Will the Trump Administration Jail More Drug Felons?

An immate uses a mirror to look outside his cell at the Los Angeles Men's Central Jail in downtown Los Angeles, 19 May 2004. The U.S. has the world's highest incarceration rates. ROBYN BECK/AFP/Getty Images

U.S. Attorney General Jeff Sessions has made no secret of his desire to renew America's 'war on drugs,' and Department of Justice officials have told the Washington Post that reforms enacted during President Barack Obama's term, including reducing prison sentences for those guilty of low-level drug offenses, were under review.

But how will the policies impact America's incarceration rates, currently the highest in the world?

In a 2013 memo, then-Attorney General Eric Holder had instructed prosecutors to avoid charging those believed to be responsible for non-violent drugs crimes with offenses requiring severe mandatory minimum incarceration sentences. The initiative was part of Obama's push to reduce the number of Americans serving time in prison.

Figures bear out a correlation between America's spiralling post-1960s incarceration rates and its war on drugs.

It was in the years following President Richard Nixon's 1971 declaration that drugs were America's "Public Enemy No.1" that incarceration rates began to rise.

In the early 1970s, incarceration rates were relatively low, with most states having 250 to 300 prisoners per 100,000 people. By 2007 that rate had quintupled, with 767 per 100,000 people. Though the rate dipped slightly in the following years, there are currently 2.3 million people in state prisons, federal prisons, juvenile correctional facilities, and other detention centers throughout the United States.

So how many of these people were locked up for drug offenses? In the federal system the number is 81,847, or 46.3 percent. In the far more numerous state prison population, 16 percent, or 210,200 of those incarcerated have drug crime as the most serious offense.

Obama was the first president since Jimmy Carter to leave office with a smaller federal prison population than when he took office, with the numbers falling by 5 percent (or 7,981 inmates) between 2009 and 2015. Before leaving office he pardoned or commuted the sentences of 330 people who had been sentenced in some cases for decades for non-violent drug offenses.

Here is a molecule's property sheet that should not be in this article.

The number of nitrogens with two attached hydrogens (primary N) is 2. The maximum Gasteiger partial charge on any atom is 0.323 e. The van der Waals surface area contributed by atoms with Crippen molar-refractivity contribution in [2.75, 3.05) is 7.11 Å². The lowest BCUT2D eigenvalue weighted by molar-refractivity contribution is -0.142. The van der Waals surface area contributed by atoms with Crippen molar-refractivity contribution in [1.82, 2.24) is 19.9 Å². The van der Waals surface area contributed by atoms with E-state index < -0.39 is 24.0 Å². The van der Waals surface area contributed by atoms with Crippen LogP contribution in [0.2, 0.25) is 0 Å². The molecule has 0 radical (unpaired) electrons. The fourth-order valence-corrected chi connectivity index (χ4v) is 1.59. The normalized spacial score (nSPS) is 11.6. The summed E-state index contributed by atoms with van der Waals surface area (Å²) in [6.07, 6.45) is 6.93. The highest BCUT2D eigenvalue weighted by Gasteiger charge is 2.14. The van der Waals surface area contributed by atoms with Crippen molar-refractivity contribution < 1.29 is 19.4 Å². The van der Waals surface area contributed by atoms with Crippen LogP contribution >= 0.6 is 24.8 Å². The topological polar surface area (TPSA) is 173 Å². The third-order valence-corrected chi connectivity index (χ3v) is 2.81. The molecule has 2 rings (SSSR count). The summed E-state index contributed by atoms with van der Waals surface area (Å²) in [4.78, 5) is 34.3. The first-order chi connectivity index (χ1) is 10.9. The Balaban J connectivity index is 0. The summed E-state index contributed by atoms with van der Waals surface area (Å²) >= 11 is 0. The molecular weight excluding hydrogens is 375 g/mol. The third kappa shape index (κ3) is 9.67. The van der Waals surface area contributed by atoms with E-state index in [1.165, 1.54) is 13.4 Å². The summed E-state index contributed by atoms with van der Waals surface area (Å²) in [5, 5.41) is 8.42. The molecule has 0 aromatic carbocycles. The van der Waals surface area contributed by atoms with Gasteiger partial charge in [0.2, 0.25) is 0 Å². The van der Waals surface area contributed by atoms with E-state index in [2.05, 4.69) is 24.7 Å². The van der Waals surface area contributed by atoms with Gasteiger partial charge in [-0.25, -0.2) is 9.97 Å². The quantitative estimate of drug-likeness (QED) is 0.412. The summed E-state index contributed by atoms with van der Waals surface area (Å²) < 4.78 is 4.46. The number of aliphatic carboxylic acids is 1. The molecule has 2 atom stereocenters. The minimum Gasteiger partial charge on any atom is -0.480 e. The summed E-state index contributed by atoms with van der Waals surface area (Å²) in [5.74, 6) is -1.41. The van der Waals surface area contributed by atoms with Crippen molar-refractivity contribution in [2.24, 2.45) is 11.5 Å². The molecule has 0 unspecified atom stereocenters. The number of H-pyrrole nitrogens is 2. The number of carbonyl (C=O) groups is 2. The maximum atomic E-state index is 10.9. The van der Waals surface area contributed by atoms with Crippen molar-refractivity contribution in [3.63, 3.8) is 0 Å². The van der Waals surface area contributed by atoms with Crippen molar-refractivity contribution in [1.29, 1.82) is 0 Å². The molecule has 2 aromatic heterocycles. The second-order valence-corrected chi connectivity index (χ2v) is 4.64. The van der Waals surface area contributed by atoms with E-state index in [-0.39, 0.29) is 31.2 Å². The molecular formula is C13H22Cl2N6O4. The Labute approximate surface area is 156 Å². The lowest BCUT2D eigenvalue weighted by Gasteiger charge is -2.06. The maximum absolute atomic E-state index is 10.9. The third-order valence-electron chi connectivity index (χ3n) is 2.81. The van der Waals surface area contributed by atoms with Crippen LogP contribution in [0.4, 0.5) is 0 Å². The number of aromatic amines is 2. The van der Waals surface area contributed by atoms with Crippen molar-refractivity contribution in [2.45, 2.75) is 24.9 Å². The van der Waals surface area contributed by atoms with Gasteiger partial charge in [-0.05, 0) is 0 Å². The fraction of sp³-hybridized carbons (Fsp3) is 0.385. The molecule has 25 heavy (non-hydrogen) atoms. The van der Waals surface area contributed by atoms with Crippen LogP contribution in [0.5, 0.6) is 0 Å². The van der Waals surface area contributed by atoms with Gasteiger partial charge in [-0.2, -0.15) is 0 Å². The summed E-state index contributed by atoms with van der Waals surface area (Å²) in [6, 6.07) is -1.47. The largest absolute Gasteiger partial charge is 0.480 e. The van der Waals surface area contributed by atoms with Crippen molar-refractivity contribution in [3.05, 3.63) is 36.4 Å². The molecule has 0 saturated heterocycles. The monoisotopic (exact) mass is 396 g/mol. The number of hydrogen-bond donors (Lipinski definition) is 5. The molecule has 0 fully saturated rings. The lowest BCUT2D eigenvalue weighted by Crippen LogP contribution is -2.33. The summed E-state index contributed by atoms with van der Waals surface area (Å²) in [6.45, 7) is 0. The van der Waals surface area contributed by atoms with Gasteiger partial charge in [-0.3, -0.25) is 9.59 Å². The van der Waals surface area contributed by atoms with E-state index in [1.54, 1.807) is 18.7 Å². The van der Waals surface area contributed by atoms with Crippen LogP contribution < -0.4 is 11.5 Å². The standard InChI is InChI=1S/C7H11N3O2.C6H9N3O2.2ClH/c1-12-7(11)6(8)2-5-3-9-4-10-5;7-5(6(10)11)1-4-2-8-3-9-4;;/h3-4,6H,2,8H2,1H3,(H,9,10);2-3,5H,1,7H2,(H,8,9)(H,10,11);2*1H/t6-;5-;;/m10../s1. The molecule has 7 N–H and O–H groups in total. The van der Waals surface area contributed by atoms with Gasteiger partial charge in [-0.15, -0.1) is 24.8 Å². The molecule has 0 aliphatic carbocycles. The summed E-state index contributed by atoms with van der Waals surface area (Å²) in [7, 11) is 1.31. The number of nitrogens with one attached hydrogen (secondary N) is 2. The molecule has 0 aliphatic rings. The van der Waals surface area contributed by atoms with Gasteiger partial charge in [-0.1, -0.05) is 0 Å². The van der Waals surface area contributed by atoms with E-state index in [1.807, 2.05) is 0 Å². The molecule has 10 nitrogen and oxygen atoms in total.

President Donald Trump has struck a different note, pledging during his campaign that he would be "tough on crime," dubbing himself the "law and order" candidate.

For John Pfaff, author of Locked In and professor of law at New York's Fordham University, Sessions' plans to re-introduce tougher drugs sentencing may not automatically translate into higher incarceration rates though.

"This will only be affecting the federal system and the federal system is only about 12 percent of the prison population, so the overall impact will not be that great – if every federal prisoner in the country was freed, the U.S. would still have the world's highest incarceration rate."

He said the move's strongest impact could be on public faith in U.S. law enforcement, which has wavered after a series of high-profile shootings of civilians by police officers.

"I don't think there will be that many additional low-level offenders given really long sentences but any one of those can become a media story, and can affect people's views on the general legitimacy of law enforcement," he told Newsweek.

Since taking office the administration has sent mixed messages on incarceration policy, with many senior Republican figures favoring criminal justice reform.

In the March budget blueprint a $1 billion cut in funding for building new prisons was announced, "due to excess capacity resulting from an approximate 14 percent decrease in the prison population since 2013." The administration though has scrapped an Obama DOJ order to phase out private prisons. The department had criticized them for being less safe and more punitive than government institutions.

Peter K. Enns, an associate professor in the Department of Government at Cornell University and author of Incarceration Nation, said the administration's emphasis on punishment was swimming against a tide of public opinion and bipartisan consensus.

"The U.S. public is still punitive, but less so than at the high point in the mid-90s," he said, citing Hillary Clinton's retraction of comments on "superpredators" during the election campaign as an indicator of changing attitudes.

He said Sessions' review of Obama sentencing reforms "is more symbolic, but any extra person going to prison for a long term is a big deal, " adding "it's a little bit surprising and goes against how public opinion has been shifting in the last 10-15 years."

A key element is how Trump administration policy will play out at a state and county level, where federal government has less authority and which drives incarceration rates.

Pfaff said he believed that under the Trump administration, federal incarceration rates would increase, but that in states and counties policy would reflect local concerns.

"I think they [the Trump administration] will try to use their rhetoric to encourage states to be more aggressive and encourage prosecutors to be more aggressive, but my general sense is that that kind of rhetoric does not matter nearly so much at the local level as something that drives prisoner growth in the states," he said.